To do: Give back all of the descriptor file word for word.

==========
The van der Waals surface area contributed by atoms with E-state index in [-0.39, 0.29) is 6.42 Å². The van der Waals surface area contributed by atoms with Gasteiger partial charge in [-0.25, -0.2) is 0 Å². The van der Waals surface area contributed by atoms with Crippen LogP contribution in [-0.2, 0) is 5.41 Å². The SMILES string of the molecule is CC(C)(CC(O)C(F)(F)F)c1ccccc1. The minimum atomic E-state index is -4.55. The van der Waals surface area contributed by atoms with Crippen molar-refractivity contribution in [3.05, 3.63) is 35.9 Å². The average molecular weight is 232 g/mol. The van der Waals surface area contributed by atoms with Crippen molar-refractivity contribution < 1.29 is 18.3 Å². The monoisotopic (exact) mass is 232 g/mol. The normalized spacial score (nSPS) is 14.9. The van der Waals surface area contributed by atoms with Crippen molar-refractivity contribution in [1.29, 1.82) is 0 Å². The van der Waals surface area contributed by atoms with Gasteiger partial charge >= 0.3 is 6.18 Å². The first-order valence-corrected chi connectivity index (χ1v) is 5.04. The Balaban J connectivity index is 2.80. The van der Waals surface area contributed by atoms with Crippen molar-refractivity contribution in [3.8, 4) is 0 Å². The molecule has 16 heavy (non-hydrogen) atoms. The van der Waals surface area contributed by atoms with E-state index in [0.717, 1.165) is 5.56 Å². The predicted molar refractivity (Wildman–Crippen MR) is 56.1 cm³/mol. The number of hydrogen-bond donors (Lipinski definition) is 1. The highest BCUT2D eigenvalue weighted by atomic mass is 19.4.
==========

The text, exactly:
The van der Waals surface area contributed by atoms with E-state index in [-0.39, 0.29) is 6.42 Å². The van der Waals surface area contributed by atoms with Gasteiger partial charge in [-0.25, -0.2) is 0 Å². The van der Waals surface area contributed by atoms with Crippen LogP contribution in [-0.2, 0) is 5.41 Å². The SMILES string of the molecule is CC(C)(CC(O)C(F)(F)F)c1ccccc1. The minimum atomic E-state index is -4.55. The van der Waals surface area contributed by atoms with Crippen molar-refractivity contribution in [3.05, 3.63) is 35.9 Å². The average molecular weight is 232 g/mol. The van der Waals surface area contributed by atoms with Crippen molar-refractivity contribution < 1.29 is 18.3 Å². The monoisotopic (exact) mass is 232 g/mol. The normalized spacial score (nSPS) is 14.9. The van der Waals surface area contributed by atoms with Crippen molar-refractivity contribution in [1.29, 1.82) is 0 Å². The van der Waals surface area contributed by atoms with Gasteiger partial charge >= 0.3 is 6.18 Å². The first-order valence-corrected chi connectivity index (χ1v) is 5.04. The Balaban J connectivity index is 2.80. The van der Waals surface area contributed by atoms with Crippen molar-refractivity contribution in [3.8, 4) is 0 Å². The molecule has 16 heavy (non-hydrogen) atoms. The van der Waals surface area contributed by atoms with E-state index in [0.717, 1.165) is 5.56 Å². The predicted molar refractivity (Wildman–Crippen MR) is 56.1 cm³/mol. The number of hydrogen-bond donors (Lipinski definition) is 1. The highest BCUT2D eigenvalue weighted by atomic mass is 19.4.